• Foods rich in Omega-3: Omega-3s have anti-inflammatory properties and can help reduce stress-related inflammation. Include oily fish such as salmon, mackerel and sardines, as well as avocados and flax and chia seeds in your diet to reap their benefits.
  • Foods rich in magnesium: Magnesium plays a role in reducing stress and anxiety. Foods such as dark chocolate(minimum 70%), bananas and spinach are good sources of magnesium.
  • Protein-rich foods: Protein helps maintain balanced blood sugar levels, which can have a stabilizing effect on cortisol levels. Opt for protein sources such as meat, poultry (chicken breast), eggs, fish, almonds, legumes (lentils) and whole grains (quinoa).
  • Foods rich in probiotics: Probiotics can improve immune response and help balance blood sugar levels, which can have a positive impact on stress management. Foods such as Greek yogurt, kefir, kombucha and fermented cabbageare good sources of probiotics.
  • Avoid processed foods high in fast sugars: Industrial cakes, pastries and sugary drinks can lead to high cortisol levels due to their content of low-quality fast sugars. Avoid processed complex carbohydrates such as white pasta and bread.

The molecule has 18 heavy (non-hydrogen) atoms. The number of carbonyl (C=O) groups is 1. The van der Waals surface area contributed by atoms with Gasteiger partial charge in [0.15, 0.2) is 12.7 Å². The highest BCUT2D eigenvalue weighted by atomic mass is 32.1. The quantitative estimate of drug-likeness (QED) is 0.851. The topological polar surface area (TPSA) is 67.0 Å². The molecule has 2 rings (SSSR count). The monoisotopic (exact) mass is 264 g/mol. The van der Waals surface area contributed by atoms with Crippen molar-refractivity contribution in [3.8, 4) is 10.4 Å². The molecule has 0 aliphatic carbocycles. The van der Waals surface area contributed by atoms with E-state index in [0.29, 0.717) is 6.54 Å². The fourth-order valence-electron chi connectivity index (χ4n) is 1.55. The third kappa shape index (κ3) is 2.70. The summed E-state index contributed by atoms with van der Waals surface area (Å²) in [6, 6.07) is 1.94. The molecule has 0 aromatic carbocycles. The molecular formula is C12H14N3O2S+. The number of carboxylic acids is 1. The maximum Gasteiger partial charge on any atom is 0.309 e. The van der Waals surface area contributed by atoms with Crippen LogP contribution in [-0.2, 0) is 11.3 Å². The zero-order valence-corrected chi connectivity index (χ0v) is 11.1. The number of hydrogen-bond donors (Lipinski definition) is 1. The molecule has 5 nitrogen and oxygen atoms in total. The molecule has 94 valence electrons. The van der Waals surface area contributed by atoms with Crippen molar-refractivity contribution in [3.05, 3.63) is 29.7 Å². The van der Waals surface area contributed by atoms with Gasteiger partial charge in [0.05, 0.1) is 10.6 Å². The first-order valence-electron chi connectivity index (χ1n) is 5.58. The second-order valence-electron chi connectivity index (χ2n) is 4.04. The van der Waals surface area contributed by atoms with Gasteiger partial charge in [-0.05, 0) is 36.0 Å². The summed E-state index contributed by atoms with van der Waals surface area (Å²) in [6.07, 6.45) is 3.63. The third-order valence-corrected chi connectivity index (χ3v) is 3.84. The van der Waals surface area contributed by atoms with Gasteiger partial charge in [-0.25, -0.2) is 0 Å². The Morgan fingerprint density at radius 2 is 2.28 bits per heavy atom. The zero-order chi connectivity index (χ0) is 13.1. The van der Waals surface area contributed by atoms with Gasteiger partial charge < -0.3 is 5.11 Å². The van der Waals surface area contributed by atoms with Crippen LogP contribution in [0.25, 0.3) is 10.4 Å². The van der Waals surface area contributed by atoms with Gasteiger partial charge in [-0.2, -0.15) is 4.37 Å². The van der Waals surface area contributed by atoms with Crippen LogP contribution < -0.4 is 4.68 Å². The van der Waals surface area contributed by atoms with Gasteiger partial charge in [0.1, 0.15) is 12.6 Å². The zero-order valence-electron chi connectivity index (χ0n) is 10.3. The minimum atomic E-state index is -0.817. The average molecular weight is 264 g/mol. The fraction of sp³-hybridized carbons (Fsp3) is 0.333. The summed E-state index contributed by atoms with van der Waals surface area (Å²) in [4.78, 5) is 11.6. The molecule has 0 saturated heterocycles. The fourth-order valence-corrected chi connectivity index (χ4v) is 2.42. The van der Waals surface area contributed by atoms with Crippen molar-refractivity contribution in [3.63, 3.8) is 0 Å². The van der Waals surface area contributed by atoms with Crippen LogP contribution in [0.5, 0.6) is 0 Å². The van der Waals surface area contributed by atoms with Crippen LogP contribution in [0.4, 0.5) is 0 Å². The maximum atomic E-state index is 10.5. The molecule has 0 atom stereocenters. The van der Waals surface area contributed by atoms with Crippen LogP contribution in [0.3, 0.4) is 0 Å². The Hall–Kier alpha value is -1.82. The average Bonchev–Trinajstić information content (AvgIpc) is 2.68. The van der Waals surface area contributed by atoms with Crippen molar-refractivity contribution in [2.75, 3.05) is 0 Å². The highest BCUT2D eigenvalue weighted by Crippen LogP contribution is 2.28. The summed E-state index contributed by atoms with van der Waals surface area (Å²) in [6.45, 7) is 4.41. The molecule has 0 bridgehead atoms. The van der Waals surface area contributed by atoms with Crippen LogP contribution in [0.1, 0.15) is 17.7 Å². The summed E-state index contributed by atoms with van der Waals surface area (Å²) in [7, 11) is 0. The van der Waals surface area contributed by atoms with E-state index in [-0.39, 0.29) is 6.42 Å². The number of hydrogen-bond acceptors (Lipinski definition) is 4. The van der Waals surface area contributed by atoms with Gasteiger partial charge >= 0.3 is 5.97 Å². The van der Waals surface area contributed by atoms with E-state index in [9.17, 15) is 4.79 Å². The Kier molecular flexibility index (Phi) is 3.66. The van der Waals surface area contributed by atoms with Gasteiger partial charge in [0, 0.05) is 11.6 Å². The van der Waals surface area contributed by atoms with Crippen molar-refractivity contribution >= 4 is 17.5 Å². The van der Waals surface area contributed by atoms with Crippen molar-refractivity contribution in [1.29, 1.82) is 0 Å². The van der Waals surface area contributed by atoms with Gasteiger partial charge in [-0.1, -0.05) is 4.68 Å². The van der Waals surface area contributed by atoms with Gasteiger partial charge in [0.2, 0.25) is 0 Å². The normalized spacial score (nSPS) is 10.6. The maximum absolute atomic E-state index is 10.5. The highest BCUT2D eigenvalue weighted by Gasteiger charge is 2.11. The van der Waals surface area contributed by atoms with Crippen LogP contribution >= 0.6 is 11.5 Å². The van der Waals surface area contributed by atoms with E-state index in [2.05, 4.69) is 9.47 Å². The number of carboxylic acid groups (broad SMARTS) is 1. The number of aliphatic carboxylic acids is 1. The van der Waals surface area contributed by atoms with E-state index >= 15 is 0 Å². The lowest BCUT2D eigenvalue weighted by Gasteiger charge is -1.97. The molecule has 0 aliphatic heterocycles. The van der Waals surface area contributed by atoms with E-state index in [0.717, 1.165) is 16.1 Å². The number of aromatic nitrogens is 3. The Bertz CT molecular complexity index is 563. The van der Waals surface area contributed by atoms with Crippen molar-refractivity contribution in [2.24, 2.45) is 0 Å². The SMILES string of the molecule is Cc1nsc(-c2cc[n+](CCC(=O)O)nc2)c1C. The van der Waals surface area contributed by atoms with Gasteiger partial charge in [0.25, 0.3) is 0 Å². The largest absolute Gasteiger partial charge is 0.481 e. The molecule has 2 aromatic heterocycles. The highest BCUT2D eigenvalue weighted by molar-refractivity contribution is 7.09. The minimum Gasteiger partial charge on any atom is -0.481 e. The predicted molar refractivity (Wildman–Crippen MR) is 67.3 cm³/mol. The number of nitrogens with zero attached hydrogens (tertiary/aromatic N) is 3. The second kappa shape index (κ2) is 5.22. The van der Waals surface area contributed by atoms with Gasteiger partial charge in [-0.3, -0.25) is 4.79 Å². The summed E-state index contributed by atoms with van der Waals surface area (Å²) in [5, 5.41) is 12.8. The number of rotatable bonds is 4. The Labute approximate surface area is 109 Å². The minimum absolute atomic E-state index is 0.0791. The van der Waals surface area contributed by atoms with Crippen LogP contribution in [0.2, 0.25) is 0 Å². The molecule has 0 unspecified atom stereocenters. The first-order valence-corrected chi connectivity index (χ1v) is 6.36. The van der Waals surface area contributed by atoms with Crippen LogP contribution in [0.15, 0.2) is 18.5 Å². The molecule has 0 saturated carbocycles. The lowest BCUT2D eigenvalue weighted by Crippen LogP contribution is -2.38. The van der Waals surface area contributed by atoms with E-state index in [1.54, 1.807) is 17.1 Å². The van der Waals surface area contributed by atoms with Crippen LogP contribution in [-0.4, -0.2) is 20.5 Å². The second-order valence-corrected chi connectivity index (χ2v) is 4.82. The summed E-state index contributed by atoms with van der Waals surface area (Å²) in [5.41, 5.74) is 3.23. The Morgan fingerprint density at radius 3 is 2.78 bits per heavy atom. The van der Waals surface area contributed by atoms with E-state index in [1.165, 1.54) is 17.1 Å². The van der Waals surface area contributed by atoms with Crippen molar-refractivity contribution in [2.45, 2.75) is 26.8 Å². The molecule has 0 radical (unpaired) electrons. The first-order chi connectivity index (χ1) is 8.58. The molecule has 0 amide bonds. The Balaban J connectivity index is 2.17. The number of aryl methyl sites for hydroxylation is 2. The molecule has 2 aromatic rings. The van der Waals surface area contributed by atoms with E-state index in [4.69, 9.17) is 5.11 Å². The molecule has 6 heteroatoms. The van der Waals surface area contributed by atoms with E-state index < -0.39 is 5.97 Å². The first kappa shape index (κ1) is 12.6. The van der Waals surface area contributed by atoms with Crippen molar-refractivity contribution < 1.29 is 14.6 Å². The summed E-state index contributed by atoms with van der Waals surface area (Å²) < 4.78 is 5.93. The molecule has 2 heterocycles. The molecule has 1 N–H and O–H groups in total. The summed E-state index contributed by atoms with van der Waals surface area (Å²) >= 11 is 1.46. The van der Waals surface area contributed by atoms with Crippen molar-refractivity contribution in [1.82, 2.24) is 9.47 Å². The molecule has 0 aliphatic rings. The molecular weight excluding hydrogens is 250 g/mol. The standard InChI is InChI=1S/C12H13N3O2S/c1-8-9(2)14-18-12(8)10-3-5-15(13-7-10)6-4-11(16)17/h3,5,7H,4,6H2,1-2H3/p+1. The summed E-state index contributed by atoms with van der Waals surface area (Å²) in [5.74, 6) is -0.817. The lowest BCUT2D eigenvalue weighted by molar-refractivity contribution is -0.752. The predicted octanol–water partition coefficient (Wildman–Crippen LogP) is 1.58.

• Reduce coffee and alcohol consumption: Coffee and alcohol can aggravate stress and disrupt sleep in some people. Limit their consumption to promote better hormonal balance.
  • Drink enough water: Hydration is essential to keep the body functioning properly and help manage stress.

By adopting a balanced diet, rich in nutrients beneficial to the nervous and hormonal systems, you can support your body in managing stress and maintain a state of calm and well-being.


To control our cortisol levels and promote a state of well-being, we can adopt a holistic approach.

Regular physical exercise, breathing and relaxation techniques, as well as a Mediterranean diet rich in vitamin B12, omega-3, magnesium, proteins and probiotics are key to acting on cortisol and improving our physical and mental health. Quality sleep is also essential to effectively regulate cortisol levels and enable better stress management.

Ashwagandha is considered an adaptogen in traditional Ayurvedic medicine. It is believed to be one of the only plants to modulate cortisol levels in the body, potentially helping to reduce stress levels and promote better stress management. In addition to ashwagandha, rhodiola is another adaptogenic plant reputed to help improve resistance to stress and promote better adaptation to stressful situations. Magnesium is an essential mineral that plays an important role in regulating the nervous system and stress response. Magnesium deficiency can contribute to increased sensitivity to stress, while adequate magnesium intake can help support the body’s stress response.

Find ashwagandha, rhodiola and magnesium in our Feel Good duo, 2 must-haves for a calmer everyday life!

Sources :